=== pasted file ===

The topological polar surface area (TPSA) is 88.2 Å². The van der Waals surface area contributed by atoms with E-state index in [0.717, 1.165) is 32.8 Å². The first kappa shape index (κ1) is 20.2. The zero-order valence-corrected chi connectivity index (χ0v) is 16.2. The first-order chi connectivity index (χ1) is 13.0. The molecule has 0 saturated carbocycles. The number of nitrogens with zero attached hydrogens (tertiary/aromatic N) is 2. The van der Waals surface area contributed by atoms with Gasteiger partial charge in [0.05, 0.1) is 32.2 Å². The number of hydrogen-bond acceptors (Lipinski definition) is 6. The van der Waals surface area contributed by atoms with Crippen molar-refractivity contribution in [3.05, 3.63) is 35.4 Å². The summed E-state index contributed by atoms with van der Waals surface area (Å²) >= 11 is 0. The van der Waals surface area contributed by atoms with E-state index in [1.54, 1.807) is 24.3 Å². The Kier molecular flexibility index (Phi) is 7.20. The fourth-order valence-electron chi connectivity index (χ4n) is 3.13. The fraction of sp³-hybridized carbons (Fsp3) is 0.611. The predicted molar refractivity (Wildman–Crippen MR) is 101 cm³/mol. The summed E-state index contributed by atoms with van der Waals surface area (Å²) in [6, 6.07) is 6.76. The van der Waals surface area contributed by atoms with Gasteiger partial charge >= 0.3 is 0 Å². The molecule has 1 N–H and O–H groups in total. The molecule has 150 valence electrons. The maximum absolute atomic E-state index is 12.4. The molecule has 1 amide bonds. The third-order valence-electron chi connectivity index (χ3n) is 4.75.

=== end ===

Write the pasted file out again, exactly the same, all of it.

The topological polar surface area (TPSA) is 88.2 Å². The van der Waals surface area contributed by atoms with E-state index in [0.717, 1.165) is 32.8 Å². The first kappa shape index (κ1) is 20.2. The zero-order valence-corrected chi connectivity index (χ0v) is 16.2. The first-order chi connectivity index (χ1) is 13.0. The molecule has 0 saturated carbocycles. The number of nitrogens with zero attached hydrogens (tertiary/aromatic N) is 2. The van der Waals surface area contributed by atoms with Gasteiger partial charge in [0.05, 0.1) is 32.2 Å². The number of hydrogen-bond acceptors (Lipinski definition) is 6. The van der Waals surface area contributed by atoms with Crippen molar-refractivity contribution in [3.05, 3.63) is 35.4 Å². The summed E-state index contributed by atoms with van der Waals surface area (Å²) >= 11 is 0. The van der Waals surface area contributed by atoms with E-state index in [1.54, 1.807) is 24.3 Å². The Kier molecular flexibility index (Phi) is 7.20. The fourth-order valence-electron chi connectivity index (χ4n) is 3.13. The fraction of sp³-hybridized carbons (Fsp3) is 0.611. The predicted molar refractivity (Wildman–Crippen MR) is 101 cm³/mol. The summed E-state index contributed by atoms with van der Waals surface area (Å²) in [6, 6.07) is 6.76. The van der Waals surface area contributed by atoms with Gasteiger partial charge >= 0.3 is 0 Å². The molecule has 1 N–H and O–H groups in total. The molecule has 150 valence electrons. The maximum absolute atomic E-state index is 12.4. The molecule has 1 amide bonds. The third-order valence-electron chi connectivity index (χ3n) is 4.75.